Hunting With a Rat 

What happens when the leader of one of Oakland’s most notorious motorcycle clubs tries to convince a squeamish reporter to shoot a wild boar.

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We had been searching for wild boar all evening, climbing over rural Monterey County's dusty oak-studded hills in an old jeep with no roof, no seatbelts, and a driver who had just drank a small cooler's worth of beer. I was sitting in back, instructed by our guide to hold onto the metal bar in front of me, just in case the vehicle's jerky clutch caused me to fly forward and knock out all my teeth. As far as first hunting experiences go, this one was feeling kinda dicey.

Sitting up front next to our driver/guide was Trevor Latham, the 43-year-old president of the East Bay Rats Motorcycle Club, with a Remington 700 bolt-action rifle. For years, Latham had tried to convince me to go hunting with him, and I had never said yes — until now.

Why I finally agreed to do so is not entirely clear. To say I'm not the hunting type would be putting it mildly. Although I eat meat, I find the thought of killing — let alone harming — an animal abhorrent. I'm the kind of person who can't even kill a spider, and I hate spiders. I realize this is a hypocritical stance on my part, and also one that's not at all uncommon in American society, which is the main reason why Latham thinks I'm exactly the type of person who should go hunting. He thinks I need to come face to face with my decision to eat meat. I need to be able to kill something, gut it, and eat it. And I don't entirely disagree with him.

Whether I was actually going to do it or not, however, was still to be determined. For starters, we — me, Latham, our guide, plus (in another vehicle) another guide and JJ Jenkins, who owns Merchants Saloon in Oakland — had seen everything but wild boar: cow, deer, jackrabbits, quail, squirrels, and horses. It turns out that pigs — which are an invasive species in California and a scourge for many farmers — aren't that easy to find. They travel at dusk and in the early morning, and spend the hot days bedded down. Even though they're black and travel in a straight line (you can spot them by the trail of dust they kick up), they're surprisingly hard to see in a landscape dotted with dark bushes and tree stumps.

And that was just fine with me. While I had agreed to go on this hunting trip, and had obtained a hunting license and a pig tag (the legal document required to shoot a pig in California), I still felt ambivalent about the whole situation. I had decided that even if I did spot a wild boar, I wouldn't say anything to Latham or our guide. I wouldn't be responsible for a death — at least not tonight.

But after hours of scouring the landscape — a surprisingly tiring task — in decreasing daylight and dipping temperatures, I found myself eager to see something. As we traversed a hilltop, I suddenly saw something move out of the corner of my eye. Just as soon as I uttered the words, "There's something," I knew I'd regret it.

"Where?" our guide asked, excitedly.

I pointed to the hillside to our left, to a patch of clearing between oak trees. The animal's fur matched the color of the dry grass. It definitely wasn't a wild boar, but its trotting gait indicated it wasn't a deer, either. It turned out to be a coyote.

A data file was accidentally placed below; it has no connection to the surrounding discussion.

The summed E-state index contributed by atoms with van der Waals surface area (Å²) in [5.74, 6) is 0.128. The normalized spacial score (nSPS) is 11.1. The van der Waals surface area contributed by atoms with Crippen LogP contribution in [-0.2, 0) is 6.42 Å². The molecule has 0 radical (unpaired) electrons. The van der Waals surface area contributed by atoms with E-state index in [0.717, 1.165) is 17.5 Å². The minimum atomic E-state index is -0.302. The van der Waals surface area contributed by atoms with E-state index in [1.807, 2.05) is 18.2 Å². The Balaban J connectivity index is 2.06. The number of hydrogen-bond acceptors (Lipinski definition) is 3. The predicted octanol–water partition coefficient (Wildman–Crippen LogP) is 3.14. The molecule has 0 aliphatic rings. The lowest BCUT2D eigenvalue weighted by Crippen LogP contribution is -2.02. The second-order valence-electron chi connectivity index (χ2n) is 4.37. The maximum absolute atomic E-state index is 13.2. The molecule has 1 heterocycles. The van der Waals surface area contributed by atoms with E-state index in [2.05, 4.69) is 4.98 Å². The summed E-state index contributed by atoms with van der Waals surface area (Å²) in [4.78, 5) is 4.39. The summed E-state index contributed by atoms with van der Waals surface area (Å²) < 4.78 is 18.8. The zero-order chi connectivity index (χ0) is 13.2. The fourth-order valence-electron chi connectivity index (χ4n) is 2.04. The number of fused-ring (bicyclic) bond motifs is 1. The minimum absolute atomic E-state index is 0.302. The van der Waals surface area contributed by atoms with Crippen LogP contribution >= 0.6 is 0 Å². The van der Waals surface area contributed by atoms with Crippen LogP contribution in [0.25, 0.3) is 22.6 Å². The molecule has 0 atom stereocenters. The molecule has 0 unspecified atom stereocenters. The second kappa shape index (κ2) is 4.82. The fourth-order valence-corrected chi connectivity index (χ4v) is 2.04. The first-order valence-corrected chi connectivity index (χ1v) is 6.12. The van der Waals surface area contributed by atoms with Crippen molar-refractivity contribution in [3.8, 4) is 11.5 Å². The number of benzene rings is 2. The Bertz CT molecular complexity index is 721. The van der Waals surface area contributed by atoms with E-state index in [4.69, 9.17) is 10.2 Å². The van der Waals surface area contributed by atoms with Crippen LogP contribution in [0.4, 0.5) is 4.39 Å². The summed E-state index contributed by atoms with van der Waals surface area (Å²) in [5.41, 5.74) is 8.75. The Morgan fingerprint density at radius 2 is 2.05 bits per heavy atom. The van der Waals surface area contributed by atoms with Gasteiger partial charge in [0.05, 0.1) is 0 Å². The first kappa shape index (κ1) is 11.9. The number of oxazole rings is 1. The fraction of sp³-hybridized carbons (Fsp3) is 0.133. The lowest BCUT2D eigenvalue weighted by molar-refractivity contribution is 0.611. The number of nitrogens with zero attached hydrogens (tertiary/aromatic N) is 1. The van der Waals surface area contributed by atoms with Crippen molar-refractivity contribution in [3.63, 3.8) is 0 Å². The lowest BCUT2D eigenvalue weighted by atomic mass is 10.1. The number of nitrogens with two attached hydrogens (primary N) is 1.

Our guide quickly stopped the vehicle and pulled a rifle out of the case that was strapped to the dashboard. Suddenly, my heart was pounding.

"You're gonna shoot it?" I said, with more than a twinge of PLEASE NO DON'T in my voice.

But it was too late. I covered my ears.

BLAM!

The animal fell over, kicking up a small patch of dust in the distance.

Instantly, pangs of guilt washed over me. Our guide, however, felt no such remorse. "They eat fawn. That's why I don't like them," he said, continuing to drive on as if nothing horrific had just happened. "They'll rip babies straight from the mother's asshole. They're mean little animals, meanest animal there is — well, except for me," he said, only somewhat jokingly.

His words didn't make me feel any better. As we continued driving through the hills, beer bottles clinking around on the jeep's floor, I suddenly remembered something.

"It's Friday the 13th."

"I thought about that — that's why I'm in first gear," our driver responded in his thick Southern accent. He paused, then added, laughing, "It was Friday the 13th for that coyote." As the evening wore on, we continued searching for our prey, crossing fields and endless cattle gates, stopping occasionally to examine tracks or just scrutinize the landscape. After the coyote incident, I wasn't sure which animals we were trying to kill and which we weren't, but it was clear there were distinctions. When we passed by a decomposing cow in a field, our guide remarked, "poor little fucker." And when he spotted a bobcat in his binoculars, and I asked him whether he was going to shoot that, too, he replied, "No, I like bobcats," much to my relief.

Wild boar was our main target, and so far we weren't having any luck. Both Latham and our guide feared that the full moon wasn't boding well for the hunt. "These pigs aren't moving till the break of daylight," said our guide, frustrated. As darkness descended, we decided to call it a day. But just as we pulled up to the nearby house where our cars were parked, a small dark animal came into view of the jeep's headlights.

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